Listening skills are an integral part of many of our training solutions, e.g. Influencing, Managing Conflict and Facilitating meetings all include practical components on listening skills. However, we had a rare request from a pharmaceutical client seeking training focusing solely on active listening for their senior managers. The new board member strongly believed that improving her manager’s listening skills would have a major impact on the quality of relationships and the effectiveness of her team. And she was right … the seminar started and almost immediately, one manager asked me, “Active listening – that’s just when you make little noises, right?”
What is active listening?
Our tactful answer was “not quite”. Active listening (as the name suggests) is when you actively and fully concentrate on what is being said, rather than just passively hearing the words. Communication theory breaks what is being said into two elements – the content and the context. Content is the what – the data, the facts, the information etc. Context refers to everything else that is going on when somebody speaks with you – the relationship, the background, the situation, the emotions etc. Active listening involves paying close attention to the content being shared AND the contextual components between the listener (the receiver) and the speaker (the sender). Skilled active listeners can hear the what PLUS interest, emotion, concern, energy and other contextual factors from the speaker’s perspective. And they can hear what isn’t being said.
Why invest energy and effort in building your active listening skills?
The benefits of active listening are many. To start with you’ll hear more … much more. You can enrich your understanding through gathering information and understanding the emotions. You will ask better questions through noticing the speaker’s possible intent, and not only their words. It helps you avoid or diffuse conflicts. Better listening means that solutions and discussion are stronger. Active listening is a building block for open, trusting and accountable relationships.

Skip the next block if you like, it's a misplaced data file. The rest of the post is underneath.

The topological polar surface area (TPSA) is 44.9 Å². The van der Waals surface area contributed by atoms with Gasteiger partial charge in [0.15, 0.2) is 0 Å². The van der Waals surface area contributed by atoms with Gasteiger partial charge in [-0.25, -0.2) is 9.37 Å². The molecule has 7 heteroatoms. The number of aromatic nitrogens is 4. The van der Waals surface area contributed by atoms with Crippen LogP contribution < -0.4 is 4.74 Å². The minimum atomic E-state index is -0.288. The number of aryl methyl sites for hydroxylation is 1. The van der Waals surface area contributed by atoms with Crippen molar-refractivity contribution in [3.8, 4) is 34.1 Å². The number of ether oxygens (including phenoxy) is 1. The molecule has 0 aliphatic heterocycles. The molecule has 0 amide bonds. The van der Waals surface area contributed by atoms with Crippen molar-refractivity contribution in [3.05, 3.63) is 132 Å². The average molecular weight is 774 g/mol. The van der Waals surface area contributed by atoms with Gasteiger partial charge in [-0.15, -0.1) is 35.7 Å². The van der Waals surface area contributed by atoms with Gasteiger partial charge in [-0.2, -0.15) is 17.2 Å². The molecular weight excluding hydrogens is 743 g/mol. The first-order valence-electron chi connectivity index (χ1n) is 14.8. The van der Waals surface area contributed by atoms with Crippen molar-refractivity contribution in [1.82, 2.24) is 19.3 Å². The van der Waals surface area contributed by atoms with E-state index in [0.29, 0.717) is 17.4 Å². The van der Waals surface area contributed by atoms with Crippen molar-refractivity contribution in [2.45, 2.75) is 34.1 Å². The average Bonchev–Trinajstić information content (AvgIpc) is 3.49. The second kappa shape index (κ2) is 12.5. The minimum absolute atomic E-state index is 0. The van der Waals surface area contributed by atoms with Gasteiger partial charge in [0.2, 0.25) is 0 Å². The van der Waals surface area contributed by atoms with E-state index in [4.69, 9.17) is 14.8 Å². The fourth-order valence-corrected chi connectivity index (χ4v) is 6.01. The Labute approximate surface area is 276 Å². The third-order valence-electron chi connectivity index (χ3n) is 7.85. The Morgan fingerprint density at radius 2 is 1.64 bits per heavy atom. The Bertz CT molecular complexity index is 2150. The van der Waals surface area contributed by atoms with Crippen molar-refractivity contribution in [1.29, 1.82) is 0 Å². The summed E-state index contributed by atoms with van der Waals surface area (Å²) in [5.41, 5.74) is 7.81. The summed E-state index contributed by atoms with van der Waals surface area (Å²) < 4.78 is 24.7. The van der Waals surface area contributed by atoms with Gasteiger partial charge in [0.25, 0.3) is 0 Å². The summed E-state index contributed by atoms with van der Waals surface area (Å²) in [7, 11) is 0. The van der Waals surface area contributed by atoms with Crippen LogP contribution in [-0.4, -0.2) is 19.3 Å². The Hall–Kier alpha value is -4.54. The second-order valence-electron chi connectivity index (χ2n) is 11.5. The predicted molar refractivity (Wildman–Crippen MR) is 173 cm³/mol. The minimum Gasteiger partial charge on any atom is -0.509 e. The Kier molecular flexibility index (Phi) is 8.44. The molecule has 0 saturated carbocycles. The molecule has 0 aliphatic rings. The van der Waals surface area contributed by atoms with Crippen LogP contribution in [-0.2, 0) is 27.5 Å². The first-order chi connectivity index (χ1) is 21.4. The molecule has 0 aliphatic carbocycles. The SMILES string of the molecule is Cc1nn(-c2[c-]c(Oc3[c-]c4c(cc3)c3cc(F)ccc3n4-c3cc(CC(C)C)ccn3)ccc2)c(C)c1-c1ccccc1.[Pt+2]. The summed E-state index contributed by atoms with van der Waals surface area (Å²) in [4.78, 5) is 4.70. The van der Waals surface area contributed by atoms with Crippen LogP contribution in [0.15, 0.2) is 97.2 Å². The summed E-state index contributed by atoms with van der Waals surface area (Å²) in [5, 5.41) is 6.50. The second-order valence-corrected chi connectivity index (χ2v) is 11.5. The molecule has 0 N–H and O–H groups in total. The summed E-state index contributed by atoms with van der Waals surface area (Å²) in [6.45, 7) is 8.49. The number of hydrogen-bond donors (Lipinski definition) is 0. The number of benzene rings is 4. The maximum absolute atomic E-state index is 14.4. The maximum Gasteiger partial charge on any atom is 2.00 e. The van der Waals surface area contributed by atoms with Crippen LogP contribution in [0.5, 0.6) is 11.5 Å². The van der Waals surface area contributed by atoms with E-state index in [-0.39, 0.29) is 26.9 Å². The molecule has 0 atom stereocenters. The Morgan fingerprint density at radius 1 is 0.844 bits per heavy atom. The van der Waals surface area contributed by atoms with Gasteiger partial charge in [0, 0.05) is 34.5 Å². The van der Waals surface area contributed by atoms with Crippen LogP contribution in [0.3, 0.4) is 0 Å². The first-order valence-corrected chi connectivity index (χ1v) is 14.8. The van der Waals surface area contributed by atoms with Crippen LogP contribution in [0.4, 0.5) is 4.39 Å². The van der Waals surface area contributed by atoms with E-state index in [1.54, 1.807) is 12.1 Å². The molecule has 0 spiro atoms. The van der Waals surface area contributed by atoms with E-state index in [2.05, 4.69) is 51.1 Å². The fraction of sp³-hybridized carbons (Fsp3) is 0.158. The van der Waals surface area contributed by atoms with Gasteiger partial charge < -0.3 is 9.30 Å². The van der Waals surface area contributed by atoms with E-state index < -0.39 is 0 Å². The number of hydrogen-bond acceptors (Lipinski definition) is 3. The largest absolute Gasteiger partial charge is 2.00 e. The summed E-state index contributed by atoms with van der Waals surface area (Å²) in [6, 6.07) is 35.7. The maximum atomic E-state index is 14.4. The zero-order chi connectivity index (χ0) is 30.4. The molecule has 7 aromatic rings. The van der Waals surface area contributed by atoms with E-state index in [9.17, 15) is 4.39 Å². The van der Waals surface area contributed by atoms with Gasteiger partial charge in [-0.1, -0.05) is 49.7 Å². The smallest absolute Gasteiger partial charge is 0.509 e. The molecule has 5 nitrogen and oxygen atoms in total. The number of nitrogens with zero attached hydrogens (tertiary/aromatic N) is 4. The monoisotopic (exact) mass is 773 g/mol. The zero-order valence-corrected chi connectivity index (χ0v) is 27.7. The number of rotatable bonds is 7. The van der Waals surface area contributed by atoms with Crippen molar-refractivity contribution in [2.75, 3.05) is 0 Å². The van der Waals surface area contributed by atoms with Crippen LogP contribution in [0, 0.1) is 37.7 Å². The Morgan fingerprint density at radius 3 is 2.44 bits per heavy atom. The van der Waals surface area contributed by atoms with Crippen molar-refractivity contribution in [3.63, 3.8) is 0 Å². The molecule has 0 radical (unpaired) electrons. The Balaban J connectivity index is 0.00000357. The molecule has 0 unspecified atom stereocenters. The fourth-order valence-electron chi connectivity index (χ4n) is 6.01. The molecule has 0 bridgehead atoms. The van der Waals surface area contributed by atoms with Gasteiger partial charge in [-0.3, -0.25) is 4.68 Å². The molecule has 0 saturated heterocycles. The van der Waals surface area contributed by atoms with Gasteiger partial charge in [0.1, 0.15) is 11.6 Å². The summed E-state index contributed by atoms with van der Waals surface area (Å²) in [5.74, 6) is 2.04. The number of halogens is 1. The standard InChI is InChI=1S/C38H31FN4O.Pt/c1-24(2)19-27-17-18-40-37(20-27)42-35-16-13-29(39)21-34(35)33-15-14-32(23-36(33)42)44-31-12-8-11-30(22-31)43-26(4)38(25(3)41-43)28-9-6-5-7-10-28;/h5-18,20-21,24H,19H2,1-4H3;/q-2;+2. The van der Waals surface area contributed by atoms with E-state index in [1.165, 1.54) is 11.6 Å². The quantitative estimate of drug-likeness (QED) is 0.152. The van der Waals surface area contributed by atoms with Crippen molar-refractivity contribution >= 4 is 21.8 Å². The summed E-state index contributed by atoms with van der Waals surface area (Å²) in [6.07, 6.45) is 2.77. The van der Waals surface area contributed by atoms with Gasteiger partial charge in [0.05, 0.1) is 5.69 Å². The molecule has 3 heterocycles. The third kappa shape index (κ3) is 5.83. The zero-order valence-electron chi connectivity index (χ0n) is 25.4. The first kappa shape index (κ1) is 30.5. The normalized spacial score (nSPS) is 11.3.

7 practical tips for active listening
I mean REALLY pay attention to what is being said. Put aside distracting thoughts, try to block out environmental factors (side conversations, people watching etc) and listen holistically.
Know your obstacles to listening
Everyone is guilty of having “inner conversations” when listening – and whether it be judging, dreaming, solving or rehearsing what you want to say these common obstacles get in the way of active listening. Check out this blog post for more information or download the .pdf version here.
Develop countermeasures for your obstacles
Self talk to interrupt your distraction and refocus and internal paraphrasing can help. Basically, this sounds like you telling yourself “Stop it and focus on them not you”
Listen for context
Approach a meeting with listening tasks such as learning the interests of others in the room and listening for the valued being created in the conversation.
Listen with a mind to understand what is being said and not judge what is being said.
Listen with your eyes
Listen to what they are saying, how they are saying it, “listen” to their body language and “listen” to their eyes.
It is incredibly difficult not to filter, assume or judge when we listen. As an active listener your role is just to listen. Reflecting, restating and asking questions are essential – just make sure you are doing this to check you are understanding the content and context and not to discuss, negotiate, argue, influence, correct etc.
So should I be making little noises when I actively listen, or not ?
Of course we also send messages when we listen IF we listen actively and affectively. In western cultures we expect some feedback from our listeners that indicates interest, from non-verbal messages such as nodding, smiles, eye contact and posture to small verbal comments like “uh huh” or “ “I see”. Do keep in mind thought that not every culture listens in the same way – and likewise not every individual listens in the same way. A lack of “ums” and “aahs” doesn’t always mean somebody is not listening.
To wrap up
Active listening helps you to create an environment that supports deeper, more honest and authentic communication. Whether you are managing people, negotiating, discussing, influencing, problem solving, why wouldn’t you invest the energy and effort in becoming a better listener?